The complexity potential of this interaction combined with the sometimes disjointed nature of these organisations mean that connections are not made and so opportunities can be lost, customers can feel undervalued whilst increasing the potential for fraud.

Change – Cultural & organisational integration

Most banks are huge organisations with thousands of staff based around the globe. To scale the organisation, roles have become more specialised and most people have deep skills in relatively narrow fields of the banks overall capability.

This has worked well and has enabled the global growth of the organisation but opportunities are being missed to further grow customers and clients through the consolidation of information and consistency of customer experience.

That additional value can be enabled by a cultural shift towards a ‘one bank’ philosophy, most banks have these programmes in place and seem to work at the infrastructure level but a different way of thinking that gives an incentive to think about other areas that could help their customer.

To enable this to work there would need to be a supporting framework in place;

  1. Knowledge of the other areas/business units/geography – a simple view of a complex environment is critical
  2. Open & effective communication channels – the mechanism is less important than the knowledge that it is available and there are people listening and willing to help
  3. Communication needs to be valued and seen to be valued by all levels with the business

Improve – Customer Relations

Timely, accurate & complete customer intelligence  is critical. Who, what where are your customers? What do they do, what do they like & dislike and what are their dreams? Gaining this insight into your customer’s mind and tailoring communications & solutions to match this will make them want to do more business with you.

A major factor in achieving this will be to collate & analyse all possible information and so having a single point (such as customer relationship team)  accountable for ensuring its accuracy & completeness will help this process.

Having a more complete set of information in regard to your customer will help understand their needs and, with a consistent approach to communication, also help avoid alienating them through providing inaccurate or inappropriate information or advice.

As important to consistency & completeness is the longevity  of the relationship. Customers in the past have generally stayed with the same bank for a considerable time, this ‘stickiness’ is now being eroded through;

  • Improved knowledge – of other options available
  • Legislation – forcing switching of accounts to me made easier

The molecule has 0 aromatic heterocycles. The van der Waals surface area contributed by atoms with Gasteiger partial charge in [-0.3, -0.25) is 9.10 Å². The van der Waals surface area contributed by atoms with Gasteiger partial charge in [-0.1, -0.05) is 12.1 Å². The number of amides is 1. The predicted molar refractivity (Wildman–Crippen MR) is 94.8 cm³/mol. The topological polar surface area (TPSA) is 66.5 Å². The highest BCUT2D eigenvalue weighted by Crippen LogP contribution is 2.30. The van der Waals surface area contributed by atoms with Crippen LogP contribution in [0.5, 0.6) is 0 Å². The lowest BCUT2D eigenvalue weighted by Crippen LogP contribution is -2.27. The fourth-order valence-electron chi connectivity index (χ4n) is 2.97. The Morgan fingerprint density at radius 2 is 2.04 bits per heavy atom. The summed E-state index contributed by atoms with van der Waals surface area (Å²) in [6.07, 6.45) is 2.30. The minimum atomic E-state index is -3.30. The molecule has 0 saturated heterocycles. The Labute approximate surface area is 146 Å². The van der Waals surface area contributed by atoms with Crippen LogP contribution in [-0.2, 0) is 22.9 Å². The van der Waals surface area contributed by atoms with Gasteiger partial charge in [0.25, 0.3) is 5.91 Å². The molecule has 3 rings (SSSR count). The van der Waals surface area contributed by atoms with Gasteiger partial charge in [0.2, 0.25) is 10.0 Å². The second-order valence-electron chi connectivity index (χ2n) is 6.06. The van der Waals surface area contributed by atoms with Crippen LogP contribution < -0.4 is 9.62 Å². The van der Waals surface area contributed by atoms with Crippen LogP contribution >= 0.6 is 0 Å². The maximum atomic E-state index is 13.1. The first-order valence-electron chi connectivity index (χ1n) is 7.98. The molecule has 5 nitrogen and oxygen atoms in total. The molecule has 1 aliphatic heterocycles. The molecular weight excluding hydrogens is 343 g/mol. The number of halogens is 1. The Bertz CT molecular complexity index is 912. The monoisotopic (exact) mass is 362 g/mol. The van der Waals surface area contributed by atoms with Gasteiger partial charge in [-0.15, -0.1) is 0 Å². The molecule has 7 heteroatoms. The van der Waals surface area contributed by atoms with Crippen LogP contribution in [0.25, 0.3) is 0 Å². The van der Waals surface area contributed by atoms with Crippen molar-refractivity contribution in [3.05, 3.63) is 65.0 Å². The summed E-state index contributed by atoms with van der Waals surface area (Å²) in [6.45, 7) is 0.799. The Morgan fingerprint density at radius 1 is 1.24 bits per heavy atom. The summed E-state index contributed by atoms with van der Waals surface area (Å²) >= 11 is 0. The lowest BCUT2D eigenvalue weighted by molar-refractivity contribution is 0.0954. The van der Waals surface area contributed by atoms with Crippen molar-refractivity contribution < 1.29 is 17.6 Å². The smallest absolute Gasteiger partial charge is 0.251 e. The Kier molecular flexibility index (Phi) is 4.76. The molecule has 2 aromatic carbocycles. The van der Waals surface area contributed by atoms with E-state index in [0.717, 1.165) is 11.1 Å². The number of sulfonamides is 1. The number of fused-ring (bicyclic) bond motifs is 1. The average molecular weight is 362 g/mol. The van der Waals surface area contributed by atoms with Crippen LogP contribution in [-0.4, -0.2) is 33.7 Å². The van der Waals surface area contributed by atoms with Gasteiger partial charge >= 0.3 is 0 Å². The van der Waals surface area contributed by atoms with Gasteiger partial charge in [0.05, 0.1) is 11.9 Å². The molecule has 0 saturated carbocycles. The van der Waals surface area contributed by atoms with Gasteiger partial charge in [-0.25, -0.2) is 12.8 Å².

• Changing attitudes – people are commoditising purchasing and usage based on value and quality ahead buying from a single company
  • Technology – information from many sources & companies are available on a phone or tablet

The relationship between a customer and a bank is similar to any long term partnership, it’s based on a set of core features; trust, openness, well-being. equality amongst others.

Thinking about these principles when engaging with a customer will only help the relationship endure.

Integrate – Infrastructure, systems & applications

Large scale, standardised technology has been the norm for banks interacting with their customers. This works and has been the only real way to handle the millions of transactions from thousands of customers in the past.

That same core technology still underpins the banking world but with the advances in capability & speed and parallel reduction in cost there is an opportunity to build a view of the individual and then start providing bespoke services on a manufacturing scale.

The move to more customer centric technology should enable the standard bank account holder to experience a ‘Saville Row’ world for a Marks & Spencer price.

An impact of this may be that the Private banking and Wealth management divisions of banks will have to raise their level of service to differentiate from the ‘norm’.

The use of data analytics to search through the volumes of data and analyse and extract insight and value from it are essential tools to achieve the bespoke solution.

Big Data databases and tool-kits can help provide the framework but knowledgeable teams of people with both the understanding of the customers and technology will be required to provide answers and the next set of questions to achieve an even greater level of customer satisfaction, retention and growth.

Smartphone Wars – Android firmly in front

Posted on : 02-09-2013 | By : jo.rose | In : Innovation

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At the beginning of 2013 we published our 10 predictions for the year. At numbers 9 and 10 they included:

  • Samsung/Android gain more ground over Apple – “we already have seen the Apple dominance, specifically in relation to the Appstore, being eroded and this will continue as the potential of a more open platform becomes apparent to both developers and users of technology”.
  • The death knell sounds for RIM/Blackberry – “not much more to say. Most likely they will be acquired by one of the big new technology companies to gain access to the remaining smart phone users”.

Not everyone agreed (surprising in our view regarding Blackberry…) – but we thought that with the recent media focus now was a good time just to cast a few further thoughts.

A few weeks ago IDC published their worldwide phone tracker stats including the smartphone OS shipments (see below)

 

So, it looks like the Android is unstoppable at the moment with a 73.5% increase in the year to 2Q13, now commanding some 79.3% of the market. Whilst “technically” they were outperformed by Windows phone with 77.6% increase, the volumes pale in comparison.